ISIS attacks Iraq's largest refinery in Baiji with mortars, gunfire
ISIS militants have launched an attack on Iraq’s largest oil refinery with mortars and machine gun fire, refinery employees say. The extremist group has been gaining ground in Iraq, seizing control of territory in its mission to create an Islamic state.
The Islamic State of Iraq and the Levant (ISIS) surrounded the refinery last week as it seized control of Iraq’s second-largest city of Mosul. In response to the escalation in violence management at the refinery halted operations at the facility and evacuated foreign workers.
The latest attack was unleashed at 0400 (0100 GMT) outside two of the facility’s main entrances, sources told Reuters. One mortar struck a spare parts warehouse and plumes of smoke were seen rising from the building.
The refinery is the largest in Iraq and processes 300,000 barrels a day, providing oil for most of the northern region of the country.
The ISIS has been advancing on the Iraqi capital city of Baghdad over the past week, seizing cities in the north of the country and expanding its sphere of control. The latest city to fall under the control of the militants was Tal Afar, which has a population of about 200,000 people. The city was taken just before dawn Monday, Mayor Abdulal Abdoul confirmed to AP.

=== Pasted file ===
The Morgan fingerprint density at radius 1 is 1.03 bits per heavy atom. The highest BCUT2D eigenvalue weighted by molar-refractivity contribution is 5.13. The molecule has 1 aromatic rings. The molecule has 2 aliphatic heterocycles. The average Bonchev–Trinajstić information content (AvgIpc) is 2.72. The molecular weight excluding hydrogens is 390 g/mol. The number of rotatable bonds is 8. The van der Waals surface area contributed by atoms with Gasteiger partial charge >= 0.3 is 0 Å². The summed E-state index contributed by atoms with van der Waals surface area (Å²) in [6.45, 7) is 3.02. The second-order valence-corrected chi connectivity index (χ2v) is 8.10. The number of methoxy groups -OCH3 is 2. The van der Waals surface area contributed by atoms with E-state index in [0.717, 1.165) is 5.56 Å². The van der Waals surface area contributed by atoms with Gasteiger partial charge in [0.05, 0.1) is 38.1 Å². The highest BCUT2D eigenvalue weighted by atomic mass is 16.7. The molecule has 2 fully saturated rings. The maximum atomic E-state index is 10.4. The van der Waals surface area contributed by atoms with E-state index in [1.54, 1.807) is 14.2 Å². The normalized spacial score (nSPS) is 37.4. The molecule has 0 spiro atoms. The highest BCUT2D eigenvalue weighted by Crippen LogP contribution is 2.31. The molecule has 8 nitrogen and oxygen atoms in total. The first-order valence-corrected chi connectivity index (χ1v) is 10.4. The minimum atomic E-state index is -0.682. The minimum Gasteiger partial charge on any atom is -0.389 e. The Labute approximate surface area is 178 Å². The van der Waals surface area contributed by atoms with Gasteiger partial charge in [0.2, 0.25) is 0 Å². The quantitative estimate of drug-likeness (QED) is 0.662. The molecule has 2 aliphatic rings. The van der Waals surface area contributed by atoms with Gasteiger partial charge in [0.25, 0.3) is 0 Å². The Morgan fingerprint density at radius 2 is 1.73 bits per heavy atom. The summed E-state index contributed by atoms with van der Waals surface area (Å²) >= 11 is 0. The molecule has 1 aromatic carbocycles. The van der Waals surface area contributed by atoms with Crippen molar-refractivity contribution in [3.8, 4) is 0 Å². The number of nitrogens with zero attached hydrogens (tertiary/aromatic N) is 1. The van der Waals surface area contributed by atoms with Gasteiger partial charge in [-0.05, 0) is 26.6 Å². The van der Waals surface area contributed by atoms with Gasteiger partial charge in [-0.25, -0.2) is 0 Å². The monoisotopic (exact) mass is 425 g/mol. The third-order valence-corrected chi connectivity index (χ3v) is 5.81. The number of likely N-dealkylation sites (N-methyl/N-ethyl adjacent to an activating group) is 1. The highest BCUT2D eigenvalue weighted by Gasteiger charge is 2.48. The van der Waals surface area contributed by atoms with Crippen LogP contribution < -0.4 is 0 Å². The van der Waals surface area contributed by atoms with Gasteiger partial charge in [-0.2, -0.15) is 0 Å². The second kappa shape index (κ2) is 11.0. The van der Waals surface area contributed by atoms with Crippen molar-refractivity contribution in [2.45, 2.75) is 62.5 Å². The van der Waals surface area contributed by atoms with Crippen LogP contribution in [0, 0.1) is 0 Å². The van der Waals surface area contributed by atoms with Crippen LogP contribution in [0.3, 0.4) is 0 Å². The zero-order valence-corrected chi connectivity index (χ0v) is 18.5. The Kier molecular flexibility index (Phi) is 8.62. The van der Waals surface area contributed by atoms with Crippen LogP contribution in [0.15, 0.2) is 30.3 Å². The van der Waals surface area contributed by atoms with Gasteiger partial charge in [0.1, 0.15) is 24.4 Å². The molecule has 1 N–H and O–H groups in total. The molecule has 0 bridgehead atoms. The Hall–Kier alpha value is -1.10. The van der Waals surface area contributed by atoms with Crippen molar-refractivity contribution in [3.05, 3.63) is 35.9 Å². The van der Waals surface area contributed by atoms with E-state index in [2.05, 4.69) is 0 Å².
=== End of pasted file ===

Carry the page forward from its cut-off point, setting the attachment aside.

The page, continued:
Residents of the occupied areas now worry they may be subject to persecution from the hardline Sunni militants.
"The situation is disastrous in Tal Afar. There is crazy fighting and most families are trapped inside houses, they can’t leave town," a local official told Reuters on Sunday before the city was overrun. "If the fighting continues, a mass killing among civilians could result."
The US-trained Iraqi security forces have proved to be ineffective against the ISIS, with many abandoning their posts in the face of the advancing forces.
The conflict has also stoked regional tensions between Iraq and Saudi Arabia. Prime Minister Nouri al-Maliki issued a statement, saying Riyadh was responsible for encouraging genocide in Iraq.
“We hold them [Saudi Arabia] responsible for supporting these groups financially and morally, and for the outcome of that - which includes crimes that may qualify as genocide,” the Shiite-led cabinet said in a statement issued by Prime Minister Nouri al-Maliki's office. The Sunni kingdom had previously accused the Iraqi government of triggering the conflict with its sectarian policies.
The UN has voiced concern the escalating conflict is threatening Iraq’s territorial integrity.
“Right now, it's life-threatening for Iraq but it poses a serious danger to the region,” UN envoy to Baghdad Nickolay Mladenov said on Tuesday.